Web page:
Journal of Sports Science and Medicine
Journal of Sports Science and Medicine
ISSN: 1303 - 2968   
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©Journal of Sports Science and Medicine ( 2015 ) 14 , 263 - 268

Research article
Hydration and Thermoregulation During a Half-Ironman Performed in Tropical Climate
Michelle Baillot , Olivier Hue
Author Information
Laboratoire ACTES, Université des Antilles et de la Guyane, Campus de Fouillole, France

Michelle Baillot
✉ Laboratoire ACTES, EA 3596, UFR-STAPS, Université des Antilles et de la Guyane, Campus de Fouillole, France
Email: mibaillot@gmail.com
Publish Date
Received: 20-11-2014
Accepted: 15-01-2015
Published (online): 23-06-2015
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ABSTRACT

The aim of this study was to compare the core temperature (TC) and markers of hydration status in athletes performing a half Ironman triathlon race in hot and humid conditions (27.2 ± 0.5°C, relative humidity was 80 ± 2%). Before and immediately after the 2012 Guadeloupe half Ironman triathlon, body mass and urine osmolarity (mean ± SD) were measured in 19 well-trained male triathletes. TC was measured before and after the race, and at each transition during the event, using an ingestible pill telemetry system. Ambient temperature and heart rate (HR) were measured throughout the race. Mean ± SD performance time was 331 ± 36 minutes and HR was 147 ± 16 beats·min-1. Wet bulb globe temperature (WBGT) averaged 25.4 ± 1.0°C and ocean temperature was 29.5°C. The average TC at the beginning of the race (TC1) was 37.1 ± 0.7°C; it was 37.8 ± 0.9°C after swimming (TC2), 37.8 ± 1.0°C after cycling (TC3), and (TC4) 38.4 ± 0.7°C after running. Body mass significantly declined during the race by 3.7 ± 1.9 kg (4.8 ± 2.4%; p < 0.05), whereas urine osmolarity significantly increased from 491.6 ± 300.6 to 557.9 ± 207.9 mosm·L-1 (p < 0.05). Changes in body mass were not related to finishing TC or urine osmolarity. Ad libitum fluid intake appears applicable to athletes acclimatized to tropical climate, when performing a half Ironman triathlon in a warm and humid environment.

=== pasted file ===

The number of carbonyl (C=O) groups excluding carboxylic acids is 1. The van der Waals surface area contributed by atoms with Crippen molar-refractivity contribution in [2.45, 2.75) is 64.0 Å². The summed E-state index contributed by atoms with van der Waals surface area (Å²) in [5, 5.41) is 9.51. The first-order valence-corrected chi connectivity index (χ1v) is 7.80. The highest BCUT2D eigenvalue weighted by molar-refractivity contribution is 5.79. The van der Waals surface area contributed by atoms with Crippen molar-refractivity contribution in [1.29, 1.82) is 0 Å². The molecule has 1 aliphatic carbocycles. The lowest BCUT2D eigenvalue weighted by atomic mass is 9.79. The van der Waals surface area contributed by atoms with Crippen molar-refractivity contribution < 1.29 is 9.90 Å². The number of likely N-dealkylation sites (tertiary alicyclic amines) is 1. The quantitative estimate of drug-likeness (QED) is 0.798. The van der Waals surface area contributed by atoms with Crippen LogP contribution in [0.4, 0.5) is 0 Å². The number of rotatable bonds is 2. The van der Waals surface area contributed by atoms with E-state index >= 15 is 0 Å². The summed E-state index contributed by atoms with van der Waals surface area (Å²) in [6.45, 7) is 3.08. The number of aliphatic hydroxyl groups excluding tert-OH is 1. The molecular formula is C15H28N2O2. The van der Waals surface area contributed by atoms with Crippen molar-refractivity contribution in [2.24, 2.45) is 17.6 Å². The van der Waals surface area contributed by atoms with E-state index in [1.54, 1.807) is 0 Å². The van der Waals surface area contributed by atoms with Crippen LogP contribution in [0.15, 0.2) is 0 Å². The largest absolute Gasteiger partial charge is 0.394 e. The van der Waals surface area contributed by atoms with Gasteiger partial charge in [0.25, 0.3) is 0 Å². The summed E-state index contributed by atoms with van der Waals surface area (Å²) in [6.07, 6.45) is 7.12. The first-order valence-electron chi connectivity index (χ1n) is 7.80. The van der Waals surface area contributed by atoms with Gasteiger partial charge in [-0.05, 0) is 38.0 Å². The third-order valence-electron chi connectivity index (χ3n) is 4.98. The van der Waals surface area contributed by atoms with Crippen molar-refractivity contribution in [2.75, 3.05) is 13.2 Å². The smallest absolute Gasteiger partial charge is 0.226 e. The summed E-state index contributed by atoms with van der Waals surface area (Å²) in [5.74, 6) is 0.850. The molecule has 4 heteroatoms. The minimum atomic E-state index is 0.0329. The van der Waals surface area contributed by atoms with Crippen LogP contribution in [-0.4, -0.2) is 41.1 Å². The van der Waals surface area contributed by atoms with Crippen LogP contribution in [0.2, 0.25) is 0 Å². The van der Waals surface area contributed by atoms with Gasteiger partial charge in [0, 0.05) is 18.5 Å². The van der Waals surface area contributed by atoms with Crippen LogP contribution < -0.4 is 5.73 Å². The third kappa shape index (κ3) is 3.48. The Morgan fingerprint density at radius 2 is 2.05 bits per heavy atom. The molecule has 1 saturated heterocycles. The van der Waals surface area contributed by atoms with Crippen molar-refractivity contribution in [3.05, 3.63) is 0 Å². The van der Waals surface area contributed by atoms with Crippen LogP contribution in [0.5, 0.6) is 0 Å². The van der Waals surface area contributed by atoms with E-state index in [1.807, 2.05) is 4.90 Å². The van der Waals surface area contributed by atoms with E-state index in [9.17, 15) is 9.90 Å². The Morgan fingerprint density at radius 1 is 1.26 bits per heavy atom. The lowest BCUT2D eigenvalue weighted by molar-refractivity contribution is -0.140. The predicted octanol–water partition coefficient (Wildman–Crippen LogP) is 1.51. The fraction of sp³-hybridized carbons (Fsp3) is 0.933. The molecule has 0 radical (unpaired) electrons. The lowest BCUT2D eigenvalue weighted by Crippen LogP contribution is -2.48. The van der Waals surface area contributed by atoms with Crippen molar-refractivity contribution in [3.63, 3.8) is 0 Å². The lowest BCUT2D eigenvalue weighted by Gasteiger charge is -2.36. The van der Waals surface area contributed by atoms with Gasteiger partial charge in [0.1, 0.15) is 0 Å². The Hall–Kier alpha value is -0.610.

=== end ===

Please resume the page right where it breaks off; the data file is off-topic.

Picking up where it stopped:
Key words: Aerobic exercise, triathlon, hygrometry, hydration


           Key Points
  • Ad libitum fluid intake appears applicable to athletes acclimatized to tropical climate when performing a half Ironman triathlon in a warm and humid environment.
  • The final core temperature average was 38.8 ± 0.7ºC after the event in these triathletes and the athletes showed no evidence of heat illness while competing in a warm and humid environment.
  • Core temperature was dependent on both activity and anthropometry.

INTRODUCTION

Cyclic aerobic exercise is negatively affected by a hot environment; this has been demonstrated for running (Maughan, 2010) and cycling, although in cycling, it depends on somewhat on the type of race (Nybo, 2010). Swimming in hot water or a tropical climate has also been shown to stimulate and induce thermoregulatory adaptations and to impair performance (Hue and Galy, 2012).

The effects of various factors on triathlon thermoregulation, dehydration and performance have been widely explored. For example, one study found that wearing a wet suit while swimming in relatively warm water as defined by Kerr (25.4 ± 0.1 °C) induced no heat stress during a subsequent cycling bout (Kerr et al., 1998), and this was confirmed using a one-piece competition speedsuit (Peeling and Landers, 2007). Moreover, no hyperthermia- or dehydration-induced thermoregulatory failure has been demonstrated during long-distance (i.e., Ironman) triathlons (Laursen et al., 2006) (Sharwood et al., 2004). However, the studies in hot and humid conditions/climate were performed in a laboratory in relatively warm water (i.e., 25.4 ± 0.1°C) for sub-2.5 hours of exercise (Kerr et al., 1998) or for sub-1 hour (i.e., 27.9 ± 0.5°C) (Peeling and Landers, 2007).

The half Ironman triathlon (i.e., 1.9-km swimming, 90-km cycling and 21.1-km running) has become very popular but little has been studied for endurance events i.e. >3h in duration, especially in a tropical climate. Thus, our understanding of the influences of a warm and humid environment and fluid intake strategies on aerobic exercise capacity has essentially been studied through experiments conducted on cyclists or runners within the confines of a laboratory. In fact, only one study examined the relationship between warm and humid conditions and Ironman triathlon exercise capacity (Sharwood et al., 2004). These authors reported that the large changes in body weight during the triathlon were not associated with higher rectal temperatures post-race.